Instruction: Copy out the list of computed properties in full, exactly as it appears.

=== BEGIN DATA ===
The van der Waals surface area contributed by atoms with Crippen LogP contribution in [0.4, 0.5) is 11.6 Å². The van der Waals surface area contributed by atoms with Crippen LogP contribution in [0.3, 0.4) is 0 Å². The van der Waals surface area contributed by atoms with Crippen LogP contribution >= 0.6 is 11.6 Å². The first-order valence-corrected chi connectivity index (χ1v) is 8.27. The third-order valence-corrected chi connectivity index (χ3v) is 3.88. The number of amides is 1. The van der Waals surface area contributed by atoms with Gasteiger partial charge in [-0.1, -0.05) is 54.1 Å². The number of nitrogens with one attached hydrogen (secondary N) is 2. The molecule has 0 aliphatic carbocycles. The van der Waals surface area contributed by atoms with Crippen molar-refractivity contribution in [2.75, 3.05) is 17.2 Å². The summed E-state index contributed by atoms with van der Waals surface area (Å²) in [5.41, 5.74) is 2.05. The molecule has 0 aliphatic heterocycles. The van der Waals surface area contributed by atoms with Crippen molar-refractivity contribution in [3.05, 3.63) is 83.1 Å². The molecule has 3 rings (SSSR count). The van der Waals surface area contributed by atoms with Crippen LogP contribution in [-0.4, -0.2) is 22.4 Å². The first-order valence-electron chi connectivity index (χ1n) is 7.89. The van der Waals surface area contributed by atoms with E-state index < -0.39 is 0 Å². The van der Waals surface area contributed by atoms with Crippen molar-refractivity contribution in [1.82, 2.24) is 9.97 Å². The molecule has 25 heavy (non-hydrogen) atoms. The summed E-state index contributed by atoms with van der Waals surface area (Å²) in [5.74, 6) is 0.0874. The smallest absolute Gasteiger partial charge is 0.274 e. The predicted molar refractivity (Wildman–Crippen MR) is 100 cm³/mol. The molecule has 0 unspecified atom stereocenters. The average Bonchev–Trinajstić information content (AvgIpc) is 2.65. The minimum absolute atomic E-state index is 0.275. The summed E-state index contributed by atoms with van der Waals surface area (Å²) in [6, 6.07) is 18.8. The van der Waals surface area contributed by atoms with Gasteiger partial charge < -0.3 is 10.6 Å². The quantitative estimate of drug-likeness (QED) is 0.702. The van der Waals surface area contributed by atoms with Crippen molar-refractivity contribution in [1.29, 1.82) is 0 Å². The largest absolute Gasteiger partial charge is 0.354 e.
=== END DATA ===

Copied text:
The van der Waals surface area contributed by atoms with Crippen LogP contribution in [0.4, 0.5) is 11.6 Å². The van der Waals surface area contributed by atoms with Crippen LogP contribution in [0.3, 0.4) is 0 Å². The van der Waals surface area contributed by atoms with Crippen LogP contribution >= 0.6 is 11.6 Å². The first-order valence-corrected chi connectivity index (χ1v) is 8.27. The third-order valence-corrected chi connectivity index (χ3v) is 3.88. The number of amides is 1. The van der Waals surface area contributed by atoms with Gasteiger partial charge in [-0.1, -0.05) is 54.1 Å². The number of nitrogens with one attached hydrogen (secondary N) is 2. The molecule has 0 aliphatic carbocycles. The van der Waals surface area contributed by atoms with Crippen molar-refractivity contribution in [2.75, 3.05) is 17.2 Å². The summed E-state index contributed by atoms with van der Waals surface area (Å²) in [5.41, 5.74) is 2.05. The molecule has 0 aliphatic heterocycles. The van der Waals surface area contributed by atoms with Crippen molar-refractivity contribution in [3.05, 3.63) is 83.1 Å². The molecule has 3 rings (SSSR count). The van der Waals surface area contributed by atoms with Crippen LogP contribution in [-0.4, -0.2) is 22.4 Å². The first-order valence-electron chi connectivity index (χ1n) is 7.89. The van der Waals surface area contributed by atoms with E-state index < -0.39 is 0 Å². The van der Waals surface area contributed by atoms with Crippen molar-refractivity contribution in [1.82, 2.24) is 9.97 Å². The molecule has 25 heavy (non-hydrogen) atoms. The summed E-state index contributed by atoms with van der Waals surface area (Å²) in [5.74, 6) is 0.0874. The smallest absolute Gasteiger partial charge is 0.274 e. The predicted molar refractivity (Wildman–Crippen MR) is 100 cm³/mol. The molecule has 0 unspecified atom stereocenters. The average Bonchev–Trinajstić information content (AvgIpc) is 2.65. The minimum absolute atomic E-state index is 0.275. The summed E-state index contributed by atoms with van der Waals surface area (Å²) in [6, 6.07) is 18.8. The van der Waals surface area contributed by atoms with Gasteiger partial charge < -0.3 is 10.6 Å². The quantitative estimate of drug-likeness (QED) is 0.702. The van der Waals surface area contributed by atoms with Crippen molar-refractivity contribution in [1.29, 1.82) is 0 Å². The largest absolute Gasteiger partial charge is 0.354 e.